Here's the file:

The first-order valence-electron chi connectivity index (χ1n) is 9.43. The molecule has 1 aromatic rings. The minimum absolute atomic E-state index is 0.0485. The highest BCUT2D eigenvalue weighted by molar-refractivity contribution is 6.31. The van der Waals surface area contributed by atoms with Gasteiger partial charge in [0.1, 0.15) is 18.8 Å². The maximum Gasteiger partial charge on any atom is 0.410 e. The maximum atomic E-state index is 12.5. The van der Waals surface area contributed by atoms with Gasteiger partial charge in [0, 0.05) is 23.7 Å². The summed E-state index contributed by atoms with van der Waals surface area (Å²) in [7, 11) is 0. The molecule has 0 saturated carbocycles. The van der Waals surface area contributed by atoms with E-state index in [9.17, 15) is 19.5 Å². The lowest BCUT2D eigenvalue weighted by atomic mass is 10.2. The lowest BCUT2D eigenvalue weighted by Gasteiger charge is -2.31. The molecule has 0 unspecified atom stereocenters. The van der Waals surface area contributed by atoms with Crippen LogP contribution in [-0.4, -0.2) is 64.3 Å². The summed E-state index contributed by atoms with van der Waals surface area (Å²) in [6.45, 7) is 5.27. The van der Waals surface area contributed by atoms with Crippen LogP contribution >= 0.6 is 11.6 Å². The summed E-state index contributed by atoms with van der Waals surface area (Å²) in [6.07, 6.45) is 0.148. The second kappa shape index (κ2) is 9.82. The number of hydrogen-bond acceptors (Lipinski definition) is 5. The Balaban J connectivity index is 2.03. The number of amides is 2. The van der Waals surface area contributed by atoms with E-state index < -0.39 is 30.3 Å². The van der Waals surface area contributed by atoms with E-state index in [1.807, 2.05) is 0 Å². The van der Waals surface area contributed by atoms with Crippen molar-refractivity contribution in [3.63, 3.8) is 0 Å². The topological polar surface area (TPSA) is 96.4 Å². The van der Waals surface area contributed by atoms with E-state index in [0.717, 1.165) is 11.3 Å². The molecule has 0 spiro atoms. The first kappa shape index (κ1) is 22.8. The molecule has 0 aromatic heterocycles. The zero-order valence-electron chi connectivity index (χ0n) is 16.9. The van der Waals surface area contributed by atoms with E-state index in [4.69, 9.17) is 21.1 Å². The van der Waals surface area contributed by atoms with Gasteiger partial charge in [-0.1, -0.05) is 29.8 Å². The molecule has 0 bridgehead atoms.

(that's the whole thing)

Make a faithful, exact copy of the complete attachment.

The first-order valence-electron chi connectivity index (χ1n) is 9.43. The molecule has 1 aromatic rings. The minimum absolute atomic E-state index is 0.0485. The highest BCUT2D eigenvalue weighted by molar-refractivity contribution is 6.31. The van der Waals surface area contributed by atoms with Gasteiger partial charge in [0.1, 0.15) is 18.8 Å². The maximum Gasteiger partial charge on any atom is 0.410 e. The maximum atomic E-state index is 12.5. The van der Waals surface area contributed by atoms with Gasteiger partial charge in [0, 0.05) is 23.7 Å². The summed E-state index contributed by atoms with van der Waals surface area (Å²) in [7, 11) is 0. The molecule has 0 saturated carbocycles. The van der Waals surface area contributed by atoms with E-state index in [9.17, 15) is 19.5 Å². The lowest BCUT2D eigenvalue weighted by atomic mass is 10.2. The lowest BCUT2D eigenvalue weighted by Gasteiger charge is -2.31. The molecule has 0 unspecified atom stereocenters. The van der Waals surface area contributed by atoms with Crippen LogP contribution in [-0.4, -0.2) is 64.3 Å². The summed E-state index contributed by atoms with van der Waals surface area (Å²) in [6.45, 7) is 5.27. The van der Waals surface area contributed by atoms with Crippen LogP contribution >= 0.6 is 11.6 Å². The summed E-state index contributed by atoms with van der Waals surface area (Å²) in [6.07, 6.45) is 0.148. The second kappa shape index (κ2) is 9.82. The number of hydrogen-bond acceptors (Lipinski definition) is 5. The Balaban J connectivity index is 2.03. The number of amides is 2. The van der Waals surface area contributed by atoms with E-state index < -0.39 is 30.3 Å². The van der Waals surface area contributed by atoms with E-state index in [1.807, 2.05) is 0 Å². The van der Waals surface area contributed by atoms with Crippen molar-refractivity contribution in [3.63, 3.8) is 0 Å². The topological polar surface area (TPSA) is 96.4 Å². The van der Waals surface area contributed by atoms with E-state index in [0.717, 1.165) is 11.3 Å². The molecule has 0 spiro atoms. The first kappa shape index (κ1) is 22.8. The molecule has 0 aromatic heterocycles. The zero-order valence-electron chi connectivity index (χ0n) is 16.9. The van der Waals surface area contributed by atoms with E-state index in [4.69, 9.17) is 21.1 Å². The van der Waals surface area contributed by atoms with Gasteiger partial charge in [-0.1, -0.05) is 29.8 Å². The molecule has 0 bridgehead atoms.